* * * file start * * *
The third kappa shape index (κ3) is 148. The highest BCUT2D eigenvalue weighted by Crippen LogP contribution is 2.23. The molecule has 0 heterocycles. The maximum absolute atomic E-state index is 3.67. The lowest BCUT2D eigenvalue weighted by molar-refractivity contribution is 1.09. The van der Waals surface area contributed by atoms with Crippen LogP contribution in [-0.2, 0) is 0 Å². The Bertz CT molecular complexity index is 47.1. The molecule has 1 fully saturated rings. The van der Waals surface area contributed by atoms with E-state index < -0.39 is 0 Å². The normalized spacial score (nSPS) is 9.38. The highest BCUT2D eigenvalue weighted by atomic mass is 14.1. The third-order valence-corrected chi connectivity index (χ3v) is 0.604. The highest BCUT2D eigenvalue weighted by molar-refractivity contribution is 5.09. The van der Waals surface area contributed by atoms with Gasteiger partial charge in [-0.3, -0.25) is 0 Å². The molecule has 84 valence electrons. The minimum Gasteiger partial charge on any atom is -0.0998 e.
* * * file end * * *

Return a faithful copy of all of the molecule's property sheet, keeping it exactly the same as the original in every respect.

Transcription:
The third kappa shape index (κ3) is 148. The highest BCUT2D eigenvalue weighted by Crippen LogP contribution is 2.23. The molecule has 0 heterocycles. The maximum absolute atomic E-state index is 3.67. The lowest BCUT2D eigenvalue weighted by molar-refractivity contribution is 1.09. The van der Waals surface area contributed by atoms with Crippen LogP contribution in [-0.2, 0) is 0 Å². The Bertz CT molecular complexity index is 47.1. The molecule has 1 fully saturated rings. The van der Waals surface area contributed by atoms with E-state index < -0.39 is 0 Å². The normalized spacial score (nSPS) is 9.38. The highest BCUT2D eigenvalue weighted by atomic mass is 14.1. The third-order valence-corrected chi connectivity index (χ3v) is 0.604. The highest BCUT2D eigenvalue weighted by molar-refractivity contribution is 5.09. The van der Waals surface area contributed by atoms with Gasteiger partial charge in [-0.3, -0.25) is 0 Å². The molecule has 84 valence electrons. The minimum Gasteiger partial charge on any atom is -0.0998 e.